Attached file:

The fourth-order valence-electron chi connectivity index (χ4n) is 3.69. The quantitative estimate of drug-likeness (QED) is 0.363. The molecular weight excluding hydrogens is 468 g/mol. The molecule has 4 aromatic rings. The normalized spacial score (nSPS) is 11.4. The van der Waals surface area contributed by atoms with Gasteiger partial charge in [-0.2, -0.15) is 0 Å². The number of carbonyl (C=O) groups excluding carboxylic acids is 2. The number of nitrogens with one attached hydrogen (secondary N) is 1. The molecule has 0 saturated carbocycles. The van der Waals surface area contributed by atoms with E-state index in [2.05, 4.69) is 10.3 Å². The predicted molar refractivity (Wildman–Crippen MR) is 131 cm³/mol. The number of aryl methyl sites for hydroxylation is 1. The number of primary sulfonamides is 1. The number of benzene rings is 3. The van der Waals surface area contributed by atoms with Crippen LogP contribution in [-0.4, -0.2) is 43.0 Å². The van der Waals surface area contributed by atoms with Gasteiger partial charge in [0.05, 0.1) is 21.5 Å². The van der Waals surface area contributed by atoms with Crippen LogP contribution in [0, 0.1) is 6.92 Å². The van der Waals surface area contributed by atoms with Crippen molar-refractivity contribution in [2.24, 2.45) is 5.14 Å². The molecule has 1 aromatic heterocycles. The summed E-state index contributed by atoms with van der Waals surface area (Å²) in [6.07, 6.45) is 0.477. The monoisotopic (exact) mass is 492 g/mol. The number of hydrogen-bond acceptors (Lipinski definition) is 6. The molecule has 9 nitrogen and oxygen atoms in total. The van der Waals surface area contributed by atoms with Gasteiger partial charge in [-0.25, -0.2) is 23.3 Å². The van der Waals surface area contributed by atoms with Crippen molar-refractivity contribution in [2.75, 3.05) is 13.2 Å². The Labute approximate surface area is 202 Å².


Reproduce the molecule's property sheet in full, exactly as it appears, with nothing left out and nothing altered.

The fourth-order valence-electron chi connectivity index (χ4n) is 3.69. The quantitative estimate of drug-likeness (QED) is 0.363. The molecular weight excluding hydrogens is 468 g/mol. The molecule has 4 aromatic rings. The normalized spacial score (nSPS) is 11.4. The van der Waals surface area contributed by atoms with Gasteiger partial charge in [-0.2, -0.15) is 0 Å². The number of carbonyl (C=O) groups excluding carboxylic acids is 2. The number of nitrogens with one attached hydrogen (secondary N) is 1. The molecule has 0 saturated carbocycles. The van der Waals surface area contributed by atoms with E-state index in [2.05, 4.69) is 10.3 Å². The predicted molar refractivity (Wildman–Crippen MR) is 131 cm³/mol. The number of aryl methyl sites for hydroxylation is 1. The number of primary sulfonamides is 1. The number of benzene rings is 3. The van der Waals surface area contributed by atoms with Crippen LogP contribution in [-0.4, -0.2) is 43.0 Å². The van der Waals surface area contributed by atoms with Gasteiger partial charge in [0.05, 0.1) is 21.5 Å². The van der Waals surface area contributed by atoms with Crippen LogP contribution in [0, 0.1) is 6.92 Å². The van der Waals surface area contributed by atoms with Crippen molar-refractivity contribution in [2.24, 2.45) is 5.14 Å². The molecule has 1 aromatic heterocycles. The summed E-state index contributed by atoms with van der Waals surface area (Å²) in [6.07, 6.45) is 0.477. The monoisotopic (exact) mass is 492 g/mol. The number of hydrogen-bond acceptors (Lipinski definition) is 6. The molecule has 9 nitrogen and oxygen atoms in total. The van der Waals surface area contributed by atoms with Gasteiger partial charge in [-0.25, -0.2) is 23.3 Å². The van der Waals surface area contributed by atoms with Crippen molar-refractivity contribution in [2.75, 3.05) is 13.2 Å². The Labute approximate surface area is 202 Å².